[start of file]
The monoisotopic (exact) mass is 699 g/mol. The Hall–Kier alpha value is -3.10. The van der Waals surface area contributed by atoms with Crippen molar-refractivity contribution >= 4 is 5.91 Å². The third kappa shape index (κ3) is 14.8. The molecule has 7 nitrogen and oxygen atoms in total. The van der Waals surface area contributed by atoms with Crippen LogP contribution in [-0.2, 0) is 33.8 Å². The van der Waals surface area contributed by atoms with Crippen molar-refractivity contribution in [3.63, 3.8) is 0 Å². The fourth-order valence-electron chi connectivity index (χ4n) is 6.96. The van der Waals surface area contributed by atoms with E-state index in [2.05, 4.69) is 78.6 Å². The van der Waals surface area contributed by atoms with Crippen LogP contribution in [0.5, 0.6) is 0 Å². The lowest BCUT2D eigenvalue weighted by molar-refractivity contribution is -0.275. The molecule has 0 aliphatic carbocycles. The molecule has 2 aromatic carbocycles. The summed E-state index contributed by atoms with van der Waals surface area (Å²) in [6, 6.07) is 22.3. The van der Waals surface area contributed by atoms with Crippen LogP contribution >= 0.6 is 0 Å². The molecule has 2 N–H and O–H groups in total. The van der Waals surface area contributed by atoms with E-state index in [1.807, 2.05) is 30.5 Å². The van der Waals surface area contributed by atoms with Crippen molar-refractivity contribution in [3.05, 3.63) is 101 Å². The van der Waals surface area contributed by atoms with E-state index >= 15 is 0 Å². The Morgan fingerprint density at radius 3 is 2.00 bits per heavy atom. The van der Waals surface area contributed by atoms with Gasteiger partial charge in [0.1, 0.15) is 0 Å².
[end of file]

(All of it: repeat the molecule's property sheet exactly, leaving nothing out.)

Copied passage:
The monoisotopic (exact) mass is 699 g/mol. The Hall–Kier alpha value is -3.10. The van der Waals surface area contributed by atoms with Crippen molar-refractivity contribution >= 4 is 5.91 Å². The third kappa shape index (κ3) is 14.8. The molecule has 7 nitrogen and oxygen atoms in total. The van der Waals surface area contributed by atoms with Crippen LogP contribution in [-0.2, 0) is 33.8 Å². The van der Waals surface area contributed by atoms with Crippen molar-refractivity contribution in [3.63, 3.8) is 0 Å². The fourth-order valence-electron chi connectivity index (χ4n) is 6.96. The van der Waals surface area contributed by atoms with E-state index in [2.05, 4.69) is 78.6 Å². The van der Waals surface area contributed by atoms with Crippen LogP contribution in [0.5, 0.6) is 0 Å². The lowest BCUT2D eigenvalue weighted by molar-refractivity contribution is -0.275. The molecule has 0 aliphatic carbocycles. The molecule has 2 aromatic carbocycles. The summed E-state index contributed by atoms with van der Waals surface area (Å²) in [6, 6.07) is 22.3. The van der Waals surface area contributed by atoms with Crippen LogP contribution >= 0.6 is 0 Å². The molecule has 2 N–H and O–H groups in total. The van der Waals surface area contributed by atoms with E-state index in [1.807, 2.05) is 30.5 Å². The van der Waals surface area contributed by atoms with Crippen molar-refractivity contribution in [3.05, 3.63) is 101 Å². The van der Waals surface area contributed by atoms with E-state index >= 15 is 0 Å². The Morgan fingerprint density at radius 3 is 2.00 bits per heavy atom. The van der Waals surface area contributed by atoms with Gasteiger partial charge in [0.1, 0.15) is 0 Å².